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Collection of "Columbia' debris still growing

A year after Columbia disintegrated over Texas, pieces of the doomed space shuttle keep turning up, NASA officials said Friday as they showed reporters the spacecraft's final resting place.

One or two pieces a week are found in the area of eastern Texas where most of the shuttle debris fell from the sky after Columbia disintegrated on re-entry last Feb. 1. The small pieces include parts of the reinforced carbon-carbon panels that lined the edge of the wing and the foam tiles that insulated the shuttle from searing heat.

Searchers last spring officially stopped looking for shuttle pieces, which were shipped off to the Kennedy Space Center in Florida to help investigators figure out what went wrong. None of the new pieces have been found outside a half-million-acre field that stretched from Texas to Louisiana.

"We're never going to do any more with the debris that will help us solve the mystery, because we know what happened," said Mike Leinbach, shuttle launch director who oversaw the assembly of the debris in Florida. "Any debris we get back will do nothing but reinforce that."

An investigation determined that a piece of foam from the external tank struck the left wing of Columbia, causing a breach that allowed hot gases to get inside the wing during descent, leading to its failure and disintegration of the shuttle. The disaster killed all seven astronauts, who will be remembered Sunday on the anniversary of the accident at services in Cape Canaveral and Houston.

After an engineering evaluation, new pieces join the more than 84,000 shuttle debris pieces already being stored on the 16th floor of the 52-floor Vehicle Assembly Building at the Kennedy Space Center.

The pieces form a library of the Columbia, with every part labeled with a bar code and available to researchers interested in studying the accident. There have been 16 requests for pieces from university and NASA researchers. Forty-five pieces have already been sent to other NASA centers, including parts of the reinforced carbon-carbon that will be used to help develop techniques to make repairs on the shuttle when it's in space.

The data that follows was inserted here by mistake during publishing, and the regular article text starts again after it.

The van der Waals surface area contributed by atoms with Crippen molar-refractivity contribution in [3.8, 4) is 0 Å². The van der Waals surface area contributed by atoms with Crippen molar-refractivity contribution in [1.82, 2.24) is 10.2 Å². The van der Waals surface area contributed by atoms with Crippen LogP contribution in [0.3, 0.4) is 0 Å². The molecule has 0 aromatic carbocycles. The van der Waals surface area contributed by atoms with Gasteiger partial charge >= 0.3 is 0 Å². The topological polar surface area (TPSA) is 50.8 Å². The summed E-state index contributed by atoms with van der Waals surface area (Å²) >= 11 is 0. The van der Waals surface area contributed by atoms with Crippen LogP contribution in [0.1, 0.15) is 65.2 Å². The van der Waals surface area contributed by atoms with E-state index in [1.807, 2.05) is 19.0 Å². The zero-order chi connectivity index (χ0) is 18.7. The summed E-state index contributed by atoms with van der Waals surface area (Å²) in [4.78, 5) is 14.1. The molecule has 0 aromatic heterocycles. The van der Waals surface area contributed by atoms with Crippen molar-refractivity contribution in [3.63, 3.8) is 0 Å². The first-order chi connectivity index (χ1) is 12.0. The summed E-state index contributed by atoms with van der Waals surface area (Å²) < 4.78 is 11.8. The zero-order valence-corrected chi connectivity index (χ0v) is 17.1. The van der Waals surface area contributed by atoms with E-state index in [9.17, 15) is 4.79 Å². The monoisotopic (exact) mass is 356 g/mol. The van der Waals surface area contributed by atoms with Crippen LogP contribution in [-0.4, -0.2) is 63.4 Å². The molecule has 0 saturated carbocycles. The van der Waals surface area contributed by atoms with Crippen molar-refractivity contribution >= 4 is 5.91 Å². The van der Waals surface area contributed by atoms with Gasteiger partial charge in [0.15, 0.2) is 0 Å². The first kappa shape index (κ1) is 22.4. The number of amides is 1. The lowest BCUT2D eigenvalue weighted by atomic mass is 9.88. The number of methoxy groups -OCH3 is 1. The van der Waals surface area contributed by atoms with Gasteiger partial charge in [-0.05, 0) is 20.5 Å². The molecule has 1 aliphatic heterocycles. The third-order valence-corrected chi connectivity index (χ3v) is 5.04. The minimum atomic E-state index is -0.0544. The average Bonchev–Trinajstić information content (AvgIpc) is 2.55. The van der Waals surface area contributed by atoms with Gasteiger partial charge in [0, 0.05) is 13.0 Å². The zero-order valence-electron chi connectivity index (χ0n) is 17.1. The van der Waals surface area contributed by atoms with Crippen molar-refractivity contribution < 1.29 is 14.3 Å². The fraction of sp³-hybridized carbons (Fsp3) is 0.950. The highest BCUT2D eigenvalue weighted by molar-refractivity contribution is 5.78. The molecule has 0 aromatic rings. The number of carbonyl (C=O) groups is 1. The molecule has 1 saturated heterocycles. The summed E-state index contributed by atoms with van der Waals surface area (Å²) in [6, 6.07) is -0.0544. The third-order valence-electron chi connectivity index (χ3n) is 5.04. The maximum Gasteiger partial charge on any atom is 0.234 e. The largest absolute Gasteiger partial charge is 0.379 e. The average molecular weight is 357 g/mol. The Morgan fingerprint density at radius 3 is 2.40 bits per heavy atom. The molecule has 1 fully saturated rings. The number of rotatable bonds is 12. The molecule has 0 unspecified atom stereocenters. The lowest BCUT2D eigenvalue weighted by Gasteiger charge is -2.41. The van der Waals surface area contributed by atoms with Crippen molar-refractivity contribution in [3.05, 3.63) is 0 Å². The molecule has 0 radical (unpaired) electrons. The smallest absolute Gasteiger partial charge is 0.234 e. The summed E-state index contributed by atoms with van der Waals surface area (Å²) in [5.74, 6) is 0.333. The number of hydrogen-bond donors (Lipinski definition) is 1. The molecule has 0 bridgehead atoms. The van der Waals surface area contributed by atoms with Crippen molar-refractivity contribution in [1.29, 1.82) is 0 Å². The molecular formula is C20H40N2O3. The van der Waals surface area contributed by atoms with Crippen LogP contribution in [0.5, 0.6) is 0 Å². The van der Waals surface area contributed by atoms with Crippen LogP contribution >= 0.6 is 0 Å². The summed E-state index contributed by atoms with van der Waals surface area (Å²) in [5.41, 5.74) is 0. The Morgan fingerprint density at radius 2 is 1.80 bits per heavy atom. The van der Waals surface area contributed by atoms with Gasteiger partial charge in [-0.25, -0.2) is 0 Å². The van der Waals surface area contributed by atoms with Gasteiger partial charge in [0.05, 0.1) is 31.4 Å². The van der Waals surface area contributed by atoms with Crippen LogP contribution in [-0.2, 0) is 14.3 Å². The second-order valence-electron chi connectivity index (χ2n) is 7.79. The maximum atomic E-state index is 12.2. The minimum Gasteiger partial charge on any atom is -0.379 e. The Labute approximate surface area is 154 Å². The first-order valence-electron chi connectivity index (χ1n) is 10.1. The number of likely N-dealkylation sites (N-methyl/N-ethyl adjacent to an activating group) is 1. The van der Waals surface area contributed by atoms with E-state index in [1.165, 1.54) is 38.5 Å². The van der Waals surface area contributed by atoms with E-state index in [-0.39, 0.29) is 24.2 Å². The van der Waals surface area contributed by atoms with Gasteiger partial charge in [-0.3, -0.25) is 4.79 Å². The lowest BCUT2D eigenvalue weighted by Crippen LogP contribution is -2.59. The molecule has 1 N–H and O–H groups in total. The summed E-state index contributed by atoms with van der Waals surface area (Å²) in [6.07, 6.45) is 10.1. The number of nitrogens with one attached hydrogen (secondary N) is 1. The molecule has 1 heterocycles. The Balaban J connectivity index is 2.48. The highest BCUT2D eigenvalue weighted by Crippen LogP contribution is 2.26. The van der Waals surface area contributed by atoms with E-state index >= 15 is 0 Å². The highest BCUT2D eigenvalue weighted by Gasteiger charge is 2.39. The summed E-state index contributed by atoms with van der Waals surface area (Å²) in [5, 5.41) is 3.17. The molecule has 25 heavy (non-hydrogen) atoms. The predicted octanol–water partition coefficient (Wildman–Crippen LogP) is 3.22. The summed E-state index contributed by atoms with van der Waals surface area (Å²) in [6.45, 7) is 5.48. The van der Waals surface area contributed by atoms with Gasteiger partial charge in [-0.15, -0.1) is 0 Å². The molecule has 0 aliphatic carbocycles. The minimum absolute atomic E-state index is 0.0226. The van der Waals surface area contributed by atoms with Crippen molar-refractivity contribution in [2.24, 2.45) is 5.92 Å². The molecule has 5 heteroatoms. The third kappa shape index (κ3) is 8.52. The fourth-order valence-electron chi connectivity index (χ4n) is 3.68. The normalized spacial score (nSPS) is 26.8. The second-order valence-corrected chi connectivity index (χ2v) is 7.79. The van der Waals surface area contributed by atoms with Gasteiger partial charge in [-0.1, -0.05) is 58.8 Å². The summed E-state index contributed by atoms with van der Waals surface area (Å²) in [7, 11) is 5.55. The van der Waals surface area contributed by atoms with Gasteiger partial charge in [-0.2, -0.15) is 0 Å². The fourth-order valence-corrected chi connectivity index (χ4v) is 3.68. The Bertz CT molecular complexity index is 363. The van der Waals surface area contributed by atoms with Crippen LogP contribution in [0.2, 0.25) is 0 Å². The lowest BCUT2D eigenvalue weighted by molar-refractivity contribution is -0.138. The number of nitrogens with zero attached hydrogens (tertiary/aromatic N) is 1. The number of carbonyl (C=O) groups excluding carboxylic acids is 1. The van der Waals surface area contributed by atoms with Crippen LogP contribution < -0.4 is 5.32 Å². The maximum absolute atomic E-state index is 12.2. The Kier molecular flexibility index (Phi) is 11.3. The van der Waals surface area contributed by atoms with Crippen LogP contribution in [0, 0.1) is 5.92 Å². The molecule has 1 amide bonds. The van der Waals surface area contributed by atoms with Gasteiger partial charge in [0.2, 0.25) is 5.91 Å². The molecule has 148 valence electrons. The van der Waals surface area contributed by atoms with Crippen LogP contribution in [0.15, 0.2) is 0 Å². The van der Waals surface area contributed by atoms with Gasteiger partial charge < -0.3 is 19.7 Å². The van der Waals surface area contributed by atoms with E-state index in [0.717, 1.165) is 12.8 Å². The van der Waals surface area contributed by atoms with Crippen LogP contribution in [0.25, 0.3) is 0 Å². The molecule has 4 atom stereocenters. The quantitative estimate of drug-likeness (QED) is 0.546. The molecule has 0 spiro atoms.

"We know exactly where each piece of Columbia is," Leinbach said. "We could probably retrieve any piece of Columbia we wanted to in a couple of hours."

The pieces are stored in a 7,000-square-foot room with scuffed linoleum floors and fluorescent lighting that once was a NASA office. Most are in large cardboard boxes in the back of the room, behind a banner signed by NASA workers before the accident that says "We're Behind You, Columbia."

Pieces that came from the crew's cabin are stored in a closed-off section of the room. But hundreds of the largest pieces, and ones that helped investigators determine what happened to Columbia, are in the open.

Pieces of reinforced carbon-carbon from Columbia's left wing, stored behind Plexiglas display cases, stretch out 20 feet in the shape of the wing. The nose landing gear, its two wheels still attached, lies nearby. Shelves hold burned computers, including one that has pieces of dried grass sticking out of it. Square foam insulating tile are under a glass display. On a table is a black data recorder, about the size of a DVD player, which recorded pressure, vibrations and temperatures on the shuttle.

NASA has received requests for shuttle debris from the National Transportation Safety Board and the Air Force, which want to study how spacecraft crash, and the Smithsonian National Air and Space Museum.

The agency is in the process of deciding whether any Columbia debris will ever be publicly displayed. The debate is moving up the chain of command, said Scott Thurston, NASA vehicle manager, who is leading the Columbia preservation team.

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